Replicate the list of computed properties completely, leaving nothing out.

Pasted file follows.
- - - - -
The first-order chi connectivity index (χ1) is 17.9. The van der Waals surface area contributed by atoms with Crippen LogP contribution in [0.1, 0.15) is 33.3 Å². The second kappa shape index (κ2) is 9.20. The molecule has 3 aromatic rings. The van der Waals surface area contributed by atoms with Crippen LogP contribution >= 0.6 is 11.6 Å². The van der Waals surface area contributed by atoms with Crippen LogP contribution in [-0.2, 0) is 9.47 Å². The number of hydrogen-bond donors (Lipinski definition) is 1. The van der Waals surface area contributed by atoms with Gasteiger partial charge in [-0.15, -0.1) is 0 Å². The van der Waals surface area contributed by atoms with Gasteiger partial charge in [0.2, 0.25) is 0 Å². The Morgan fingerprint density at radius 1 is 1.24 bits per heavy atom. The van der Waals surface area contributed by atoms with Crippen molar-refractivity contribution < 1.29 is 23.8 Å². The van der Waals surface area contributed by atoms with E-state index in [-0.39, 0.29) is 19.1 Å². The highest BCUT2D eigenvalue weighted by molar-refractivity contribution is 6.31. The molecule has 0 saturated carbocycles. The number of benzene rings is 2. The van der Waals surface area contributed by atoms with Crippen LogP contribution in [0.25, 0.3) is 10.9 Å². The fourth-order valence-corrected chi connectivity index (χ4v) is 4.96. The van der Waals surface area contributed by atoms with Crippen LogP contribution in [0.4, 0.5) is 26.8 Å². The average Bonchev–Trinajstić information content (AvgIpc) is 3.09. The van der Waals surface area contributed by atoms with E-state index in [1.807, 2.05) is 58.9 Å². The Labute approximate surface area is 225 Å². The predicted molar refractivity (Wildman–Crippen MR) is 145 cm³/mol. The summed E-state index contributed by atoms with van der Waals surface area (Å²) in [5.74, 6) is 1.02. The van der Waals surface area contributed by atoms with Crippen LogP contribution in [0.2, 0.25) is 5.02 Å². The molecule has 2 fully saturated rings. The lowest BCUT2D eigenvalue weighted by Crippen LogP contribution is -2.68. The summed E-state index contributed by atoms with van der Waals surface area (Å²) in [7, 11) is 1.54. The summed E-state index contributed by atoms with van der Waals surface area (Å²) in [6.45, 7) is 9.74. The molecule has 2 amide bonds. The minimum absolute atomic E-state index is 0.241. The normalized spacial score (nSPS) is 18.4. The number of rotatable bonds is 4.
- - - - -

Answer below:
The first-order chi connectivity index (χ1) is 17.9. The van der Waals surface area contributed by atoms with Crippen LogP contribution in [0.1, 0.15) is 33.3 Å². The second kappa shape index (κ2) is 9.20. The molecule has 3 aromatic rings. The van der Waals surface area contributed by atoms with Crippen LogP contribution >= 0.6 is 11.6 Å². The van der Waals surface area contributed by atoms with Crippen LogP contribution in [-0.2, 0) is 9.47 Å². The number of hydrogen-bond donors (Lipinski definition) is 1. The van der Waals surface area contributed by atoms with Gasteiger partial charge in [-0.15, -0.1) is 0 Å². The van der Waals surface area contributed by atoms with Gasteiger partial charge in [0.2, 0.25) is 0 Å². The Morgan fingerprint density at radius 1 is 1.24 bits per heavy atom. The van der Waals surface area contributed by atoms with Crippen molar-refractivity contribution < 1.29 is 23.8 Å². The van der Waals surface area contributed by atoms with E-state index in [-0.39, 0.29) is 19.1 Å². The highest BCUT2D eigenvalue weighted by molar-refractivity contribution is 6.31. The molecule has 0 saturated carbocycles. The number of benzene rings is 2. The van der Waals surface area contributed by atoms with Crippen LogP contribution in [0.25, 0.3) is 10.9 Å². The fourth-order valence-corrected chi connectivity index (χ4v) is 4.96. The van der Waals surface area contributed by atoms with Crippen LogP contribution in [0.4, 0.5) is 26.8 Å². The average Bonchev–Trinajstić information content (AvgIpc) is 3.09. The van der Waals surface area contributed by atoms with E-state index in [1.807, 2.05) is 58.9 Å². The Labute approximate surface area is 225 Å². The predicted molar refractivity (Wildman–Crippen MR) is 145 cm³/mol. The summed E-state index contributed by atoms with van der Waals surface area (Å²) in [5.74, 6) is 1.02. The van der Waals surface area contributed by atoms with Crippen LogP contribution in [0.2, 0.25) is 5.02 Å². The molecule has 2 fully saturated rings. The lowest BCUT2D eigenvalue weighted by Crippen LogP contribution is -2.68. The summed E-state index contributed by atoms with van der Waals surface area (Å²) in [7, 11) is 1.54. The summed E-state index contributed by atoms with van der Waals surface area (Å²) in [6.45, 7) is 9.74. The molecule has 2 amide bonds. The minimum absolute atomic E-state index is 0.241. The normalized spacial score (nSPS) is 18.4. The number of rotatable bonds is 4.